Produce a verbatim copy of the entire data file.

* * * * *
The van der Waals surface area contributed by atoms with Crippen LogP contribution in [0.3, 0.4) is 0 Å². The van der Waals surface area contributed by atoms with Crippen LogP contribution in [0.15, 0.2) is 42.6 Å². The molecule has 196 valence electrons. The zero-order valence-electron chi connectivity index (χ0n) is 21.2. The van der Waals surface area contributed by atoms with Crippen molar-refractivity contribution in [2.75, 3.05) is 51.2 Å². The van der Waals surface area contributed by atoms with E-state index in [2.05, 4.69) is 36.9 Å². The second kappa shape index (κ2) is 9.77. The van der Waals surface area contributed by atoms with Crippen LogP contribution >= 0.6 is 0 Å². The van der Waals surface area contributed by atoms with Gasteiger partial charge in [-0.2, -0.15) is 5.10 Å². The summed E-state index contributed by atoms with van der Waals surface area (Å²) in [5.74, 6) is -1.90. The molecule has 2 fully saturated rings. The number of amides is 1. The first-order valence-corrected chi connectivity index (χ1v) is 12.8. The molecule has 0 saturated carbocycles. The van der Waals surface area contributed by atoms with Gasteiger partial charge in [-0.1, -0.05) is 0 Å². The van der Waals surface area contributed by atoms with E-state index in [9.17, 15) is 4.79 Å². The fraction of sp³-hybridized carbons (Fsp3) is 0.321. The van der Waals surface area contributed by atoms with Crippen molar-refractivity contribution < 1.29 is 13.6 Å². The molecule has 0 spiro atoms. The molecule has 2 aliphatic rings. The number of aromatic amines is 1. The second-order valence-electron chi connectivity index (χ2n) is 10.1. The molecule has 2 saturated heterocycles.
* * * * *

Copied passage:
The van der Waals surface area contributed by atoms with Crippen LogP contribution in [0.3, 0.4) is 0 Å². The van der Waals surface area contributed by atoms with Crippen LogP contribution in [0.15, 0.2) is 42.6 Å². The molecule has 196 valence electrons. The zero-order valence-electron chi connectivity index (χ0n) is 21.2. The van der Waals surface area contributed by atoms with Crippen molar-refractivity contribution in [2.75, 3.05) is 51.2 Å². The van der Waals surface area contributed by atoms with E-state index in [2.05, 4.69) is 36.9 Å². The second kappa shape index (κ2) is 9.77. The van der Waals surface area contributed by atoms with Crippen LogP contribution >= 0.6 is 0 Å². The van der Waals surface area contributed by atoms with Gasteiger partial charge in [-0.2, -0.15) is 5.10 Å². The summed E-state index contributed by atoms with van der Waals surface area (Å²) in [5.74, 6) is -1.90. The molecule has 2 fully saturated rings. The number of amides is 1. The first-order valence-corrected chi connectivity index (χ1v) is 12.8. The molecule has 0 saturated carbocycles. The van der Waals surface area contributed by atoms with Gasteiger partial charge in [-0.1, -0.05) is 0 Å². The van der Waals surface area contributed by atoms with E-state index in [9.17, 15) is 4.79 Å². The fraction of sp³-hybridized carbons (Fsp3) is 0.321. The van der Waals surface area contributed by atoms with Crippen molar-refractivity contribution < 1.29 is 13.6 Å². The molecule has 0 spiro atoms. The molecule has 2 aliphatic rings. The number of aromatic amines is 1. The second-order valence-electron chi connectivity index (χ2n) is 10.1. The molecule has 2 saturated heterocycles.